Saturday, April 28, 2012

Scotland can do without Donald Trump

Donald Trump is a coupon clipper of some stature. He likes to surround himself with trophy women and has an interesting hair cut. He says that his father was a “worker” and that he loved to work.  It depends on one’s definition of work I suppose but Trump's father certainly wasn’t a worker.  He dealt in real estate.  This is not productive Labor.

Trump is worth about $3 billion so by the standards of those who govern society he is a “successful” man, like Warren Buffett and other coupon clippers.  All it takes is hard work, right. Success in capitalist society is how much wealth you can accumulate and you certainly can’t accumulate such wealth working. Success in capitalism is not working. Trump's father left him $35 million, sure he's worked hard alright.

Trump is a crude and arrogant bourgeois.  He is in the news across the pond in Scotland because one of his planned investments over there, a $750 million golf resort is being threatened because people will be able to see wind turbines at a nearby wind farm that is planned about a mile away. "I will start work on the hotel immediately if I hear that the horrendous wind farm will not go ahead." He told a Scottish parliamentary committee.

Trump added that, “If you want to scatter your landscape with these horrible, horrible Structures, you will do tremendous damage.” What an indictment of human society that cretins like this have the  influence they do; the Brits have them too of course, just look at Prince Charles.  "Your pristine  countryside and coastlines will forever be destroyed and Scotland will go broke.", Trump warned the  people of Scotland. He accused SNP Scottish Nationalist Party leader, Alex Salmond of being  “hell bent on destroying Scotland’s coastline”

Like all coupon clippers, Trump points to the job creation that would result due to his investment; this is what all big capitalists say to justify their role in society, they create jobs. Carnegie said it, Jay Gould believed it, as does Warren Buffet or Bill Gates. But there are two issues here.  Firstly, the capital that forms his investment, in other words, the reserve fund in society created by past Labor power and how it is allocated is not his decision to make.  The money is not his and society is not his alone.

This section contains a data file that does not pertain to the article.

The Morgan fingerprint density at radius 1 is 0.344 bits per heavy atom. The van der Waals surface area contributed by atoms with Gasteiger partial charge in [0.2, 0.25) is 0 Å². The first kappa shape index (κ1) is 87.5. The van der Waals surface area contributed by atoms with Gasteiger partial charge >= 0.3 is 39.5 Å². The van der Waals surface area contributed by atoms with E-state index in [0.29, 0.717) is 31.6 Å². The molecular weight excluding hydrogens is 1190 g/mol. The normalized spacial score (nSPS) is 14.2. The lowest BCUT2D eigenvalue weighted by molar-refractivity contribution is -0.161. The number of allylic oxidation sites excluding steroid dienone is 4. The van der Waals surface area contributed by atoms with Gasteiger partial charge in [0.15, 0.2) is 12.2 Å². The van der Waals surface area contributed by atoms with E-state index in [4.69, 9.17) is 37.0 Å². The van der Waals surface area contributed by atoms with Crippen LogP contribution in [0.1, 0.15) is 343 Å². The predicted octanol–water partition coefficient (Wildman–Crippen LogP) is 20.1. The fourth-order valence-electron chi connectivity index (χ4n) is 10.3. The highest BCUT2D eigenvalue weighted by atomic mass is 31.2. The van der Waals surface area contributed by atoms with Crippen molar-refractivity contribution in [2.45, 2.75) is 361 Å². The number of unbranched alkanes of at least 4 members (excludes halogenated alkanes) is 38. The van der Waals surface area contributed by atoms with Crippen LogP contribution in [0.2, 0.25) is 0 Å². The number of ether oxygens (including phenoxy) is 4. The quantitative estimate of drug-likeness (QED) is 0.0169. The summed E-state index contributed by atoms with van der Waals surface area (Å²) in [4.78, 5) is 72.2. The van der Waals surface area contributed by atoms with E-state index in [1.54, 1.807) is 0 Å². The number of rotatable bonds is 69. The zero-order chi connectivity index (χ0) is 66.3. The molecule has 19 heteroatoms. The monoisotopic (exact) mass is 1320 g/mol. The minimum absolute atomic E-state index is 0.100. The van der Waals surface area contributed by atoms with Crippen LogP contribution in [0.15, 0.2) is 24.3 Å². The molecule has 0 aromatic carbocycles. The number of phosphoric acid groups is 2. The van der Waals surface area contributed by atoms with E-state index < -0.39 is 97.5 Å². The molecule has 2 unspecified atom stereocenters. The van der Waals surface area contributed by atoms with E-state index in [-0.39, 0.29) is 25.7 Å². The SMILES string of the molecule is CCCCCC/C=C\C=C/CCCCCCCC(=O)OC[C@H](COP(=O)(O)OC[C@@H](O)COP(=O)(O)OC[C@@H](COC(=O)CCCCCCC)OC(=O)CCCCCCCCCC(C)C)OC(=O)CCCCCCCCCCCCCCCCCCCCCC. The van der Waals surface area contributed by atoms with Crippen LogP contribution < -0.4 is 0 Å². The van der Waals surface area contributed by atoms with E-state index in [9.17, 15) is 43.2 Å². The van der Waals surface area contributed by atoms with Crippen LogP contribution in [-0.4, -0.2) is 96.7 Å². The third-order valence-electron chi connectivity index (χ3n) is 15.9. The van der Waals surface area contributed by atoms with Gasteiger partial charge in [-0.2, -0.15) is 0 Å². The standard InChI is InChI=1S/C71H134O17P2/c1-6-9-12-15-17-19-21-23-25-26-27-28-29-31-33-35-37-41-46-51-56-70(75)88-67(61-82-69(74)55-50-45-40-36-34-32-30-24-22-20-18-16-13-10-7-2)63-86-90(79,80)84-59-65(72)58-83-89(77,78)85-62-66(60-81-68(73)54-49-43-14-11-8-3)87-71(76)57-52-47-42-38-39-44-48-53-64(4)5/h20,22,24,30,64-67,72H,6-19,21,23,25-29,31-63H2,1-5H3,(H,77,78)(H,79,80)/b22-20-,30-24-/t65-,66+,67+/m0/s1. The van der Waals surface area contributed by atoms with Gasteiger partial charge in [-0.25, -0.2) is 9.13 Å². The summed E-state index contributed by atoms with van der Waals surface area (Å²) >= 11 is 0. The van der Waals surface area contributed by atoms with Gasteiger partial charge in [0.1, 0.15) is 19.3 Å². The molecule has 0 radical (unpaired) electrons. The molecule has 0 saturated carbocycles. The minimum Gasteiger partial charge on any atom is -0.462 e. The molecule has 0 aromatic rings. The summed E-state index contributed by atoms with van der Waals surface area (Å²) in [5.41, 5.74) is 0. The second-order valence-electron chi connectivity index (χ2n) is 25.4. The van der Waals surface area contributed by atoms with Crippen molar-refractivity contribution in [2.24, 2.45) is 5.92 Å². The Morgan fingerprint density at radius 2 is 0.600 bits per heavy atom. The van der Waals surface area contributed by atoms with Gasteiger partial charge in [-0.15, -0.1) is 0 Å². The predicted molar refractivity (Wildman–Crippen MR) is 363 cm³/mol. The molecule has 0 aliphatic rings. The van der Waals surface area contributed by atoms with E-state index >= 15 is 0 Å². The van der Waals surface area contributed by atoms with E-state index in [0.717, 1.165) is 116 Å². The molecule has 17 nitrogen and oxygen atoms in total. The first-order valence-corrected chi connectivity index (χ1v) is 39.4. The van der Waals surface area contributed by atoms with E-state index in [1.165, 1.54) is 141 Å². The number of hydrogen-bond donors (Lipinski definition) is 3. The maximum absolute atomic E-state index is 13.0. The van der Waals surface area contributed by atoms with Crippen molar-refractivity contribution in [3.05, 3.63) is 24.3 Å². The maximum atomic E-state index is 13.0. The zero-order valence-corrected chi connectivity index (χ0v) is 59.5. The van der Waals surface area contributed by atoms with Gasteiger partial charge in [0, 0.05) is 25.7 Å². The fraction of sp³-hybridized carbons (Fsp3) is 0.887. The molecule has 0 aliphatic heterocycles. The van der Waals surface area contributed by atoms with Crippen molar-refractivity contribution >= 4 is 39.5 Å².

Trump bought this for $41 Mil, sold it for $95. Hard work?
Secondly, owners of capital don’t buy labor power don’t hire workers to create something useful. If their activity results in something socially useful this is incidental to their primary goal which is to exit a process with more money than they went in to it with. It is not an accident of society that capital gains is taxed at a lower rate. Workers’ primary source of subsistence is wage income, the price of their Labor power in use. So Trump isn’t concerned with jobs as a means of making life and society better in general he wants to “make capital work” as they say.  If forests, lakes, rivers, homes, get in the way of this then they are bad for the economy.  If nations that are forced by their populations to curb this rapacious and destructive activity of the coupon clippers then the missiles and bunker busting bombs will find their target.

So in Trump's world, there is nothing unusual about his fear of a wind farm or his absurd claims that they will destroy an entire nation.  So far, air is quite abundant, including the hotter kind that comes out of Trump’s mouth. Trump has even backed an anti-windfarm group although according to Newsnet Scotland, a study found that “72% of Scots backed windfarms and only 7% were 'strongly against'”.

According to research commissioned by VisitScotland, reported in Newsnet, Scotland’s tourism industry is doing quite well and a recent survey shows tourism in Scotland increased 9 per cent between 2010 and 2011, and money spent by visitors jumped by 14 per cent during what was a record breaking year for renewables.

The research, commissioned by VisitScotland, shows:

83 per cent of respondents in Scotland and 80 per cent of UK respondents stated their decision to holiday in the UK would not be affected by the presence of a wind farm

80 per cent of respondents in Scotland and 81 per cent of UK respondents either disagreed with or neither agreed nor disagreed that wind farms spoil the look of the Scottish countryside

46% of respondents said that they would be interested in visiting a visitor centre at a wind farm.

The best thing that can happen to Scotland is if Trump got on a plane and left.

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